Remember when Coleus was disdained by “serious gardeners” just 20 years ago? Until recently Succulents also seemed to get a bum rap. Perhaps it was because of the silly little dish gardens offered in discount stores, featuring a ubiquitous strawflower glued onto a poor little cactus. We decided quite some time ago to treat succulents with dignity. Their foliage offers an array of subtle and strong desert colors and textures which inspire us with ideas for endless combinations. And, they couldn’t be easier to take care of– perfect container plans for the summer weekend home, since so little water is required.
Begin your ensemble by selecting a handsome container. Break the rules…why not use a fancy bowl or urn that you would use for traditional annuals? Shallow pots are always fine and suitable, but deeper pots can certainly be used if you fill them with a very sandy, fast draining soil. Do not use a moisture retentive peaty potting mix, for it will easily become water logged if we have extended wet weather. You can use a light dose of fertilizer in your soil mix, but don’t over do it.
Select a variety of foliage shapes and plant forms, such as the rosettes of Echeveria, the trailing stems of Delosperma and the fine texture of tiny Sedum. We always find that packing the container with plants gives immediate gratification, and the plants will not suffer as they require little nutrition. Early autumn will bring changes to your composition, as the fall foliage colors intensify and many succulents begin to flower. Before a freeze, bring your succulents indoors. They winter over easily on a sunny window sill.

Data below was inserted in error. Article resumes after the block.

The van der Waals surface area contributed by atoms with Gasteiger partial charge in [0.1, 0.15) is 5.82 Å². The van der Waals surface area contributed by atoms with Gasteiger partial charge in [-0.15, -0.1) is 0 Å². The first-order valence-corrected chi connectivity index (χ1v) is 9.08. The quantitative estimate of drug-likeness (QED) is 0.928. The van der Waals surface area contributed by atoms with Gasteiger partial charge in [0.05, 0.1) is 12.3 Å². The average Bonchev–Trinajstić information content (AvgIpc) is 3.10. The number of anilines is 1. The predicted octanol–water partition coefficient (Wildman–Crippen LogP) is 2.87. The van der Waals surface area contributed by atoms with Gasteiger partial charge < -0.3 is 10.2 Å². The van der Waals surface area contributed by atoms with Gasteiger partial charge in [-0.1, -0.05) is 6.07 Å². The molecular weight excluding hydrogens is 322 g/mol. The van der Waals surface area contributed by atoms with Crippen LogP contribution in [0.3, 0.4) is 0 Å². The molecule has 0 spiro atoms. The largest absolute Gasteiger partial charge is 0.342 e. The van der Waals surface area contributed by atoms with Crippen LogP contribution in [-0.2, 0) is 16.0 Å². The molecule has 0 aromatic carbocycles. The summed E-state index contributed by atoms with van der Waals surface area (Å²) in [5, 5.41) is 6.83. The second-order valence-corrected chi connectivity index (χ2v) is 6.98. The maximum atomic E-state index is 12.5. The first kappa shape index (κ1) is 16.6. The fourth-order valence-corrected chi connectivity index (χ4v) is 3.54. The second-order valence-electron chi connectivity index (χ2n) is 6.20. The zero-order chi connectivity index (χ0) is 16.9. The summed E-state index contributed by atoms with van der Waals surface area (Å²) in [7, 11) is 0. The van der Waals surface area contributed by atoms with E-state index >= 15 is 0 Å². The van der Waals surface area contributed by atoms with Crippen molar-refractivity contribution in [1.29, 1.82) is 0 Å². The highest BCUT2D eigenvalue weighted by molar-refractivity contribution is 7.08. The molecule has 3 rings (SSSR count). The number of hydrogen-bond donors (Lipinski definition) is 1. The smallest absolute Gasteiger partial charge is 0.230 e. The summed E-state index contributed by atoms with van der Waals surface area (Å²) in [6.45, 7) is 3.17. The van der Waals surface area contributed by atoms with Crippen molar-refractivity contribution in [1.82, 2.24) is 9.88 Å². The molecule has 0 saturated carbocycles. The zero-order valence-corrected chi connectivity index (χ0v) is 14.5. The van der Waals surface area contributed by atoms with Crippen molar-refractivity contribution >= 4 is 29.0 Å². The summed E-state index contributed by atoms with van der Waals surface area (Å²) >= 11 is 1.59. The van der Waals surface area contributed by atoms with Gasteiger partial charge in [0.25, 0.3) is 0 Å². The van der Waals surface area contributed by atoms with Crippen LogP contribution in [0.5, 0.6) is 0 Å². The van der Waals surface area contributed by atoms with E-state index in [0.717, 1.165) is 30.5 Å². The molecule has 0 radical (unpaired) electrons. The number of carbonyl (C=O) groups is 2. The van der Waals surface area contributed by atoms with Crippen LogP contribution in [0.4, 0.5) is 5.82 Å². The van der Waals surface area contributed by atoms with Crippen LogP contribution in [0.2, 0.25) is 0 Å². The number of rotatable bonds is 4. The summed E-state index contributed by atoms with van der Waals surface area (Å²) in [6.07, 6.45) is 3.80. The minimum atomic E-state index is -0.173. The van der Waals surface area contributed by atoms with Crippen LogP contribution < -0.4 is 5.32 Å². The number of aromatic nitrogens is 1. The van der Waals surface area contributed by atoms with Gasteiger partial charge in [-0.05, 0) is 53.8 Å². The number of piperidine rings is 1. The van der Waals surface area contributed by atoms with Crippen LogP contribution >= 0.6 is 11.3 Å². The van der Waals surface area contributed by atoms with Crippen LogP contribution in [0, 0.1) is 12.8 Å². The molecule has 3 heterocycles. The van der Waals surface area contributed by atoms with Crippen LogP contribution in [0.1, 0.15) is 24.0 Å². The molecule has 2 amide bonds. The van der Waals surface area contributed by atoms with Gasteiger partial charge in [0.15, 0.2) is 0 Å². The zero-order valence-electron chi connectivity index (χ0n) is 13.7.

This easy care combination, which will be very happy in a spot that receives 4-6 hours of sun, includes Fuchsia ‘Gartenmeister’ complimented by multihued Calibrachoa ‘Tequila Sunrise’, Helichrysum ‘Limelight’ for light contrast, and Coleus ‘Dipt in Wine’ which picks up the colors of the other 3 candidates.
The Fuchsia and Calibrachoa (Million Bells) will lure hummingbirds and bloom endlessly. Should the Helichrysum (Licorice Plant) or Calibrachoa exceed their bounds with vigorous growth, just clip back. Plant this grouping in a good quality potting mix amended with compost or PlantTone, and Osmocote. In addition to fertilizer in the mix, we always recommend liquid feeding your containers every 1-2 weeks with a balanced plant food, such as Dyna Gro.
A classic combination for a sunny spot. We’ve combined our favorite Pelargonium sidoides with a new heat tolerant pale pink Marguerite, Argyranthemum ‘Pink Reflection’, silvery Centaurea gymnocarpa ‘Colchester White’ and Dichondra ‘Silver Falls’ and a compact selection of Gaura ‘Belize‘, with wine tinted foliage and wine/pink blossoms that dance on 18-24″ stems all summer.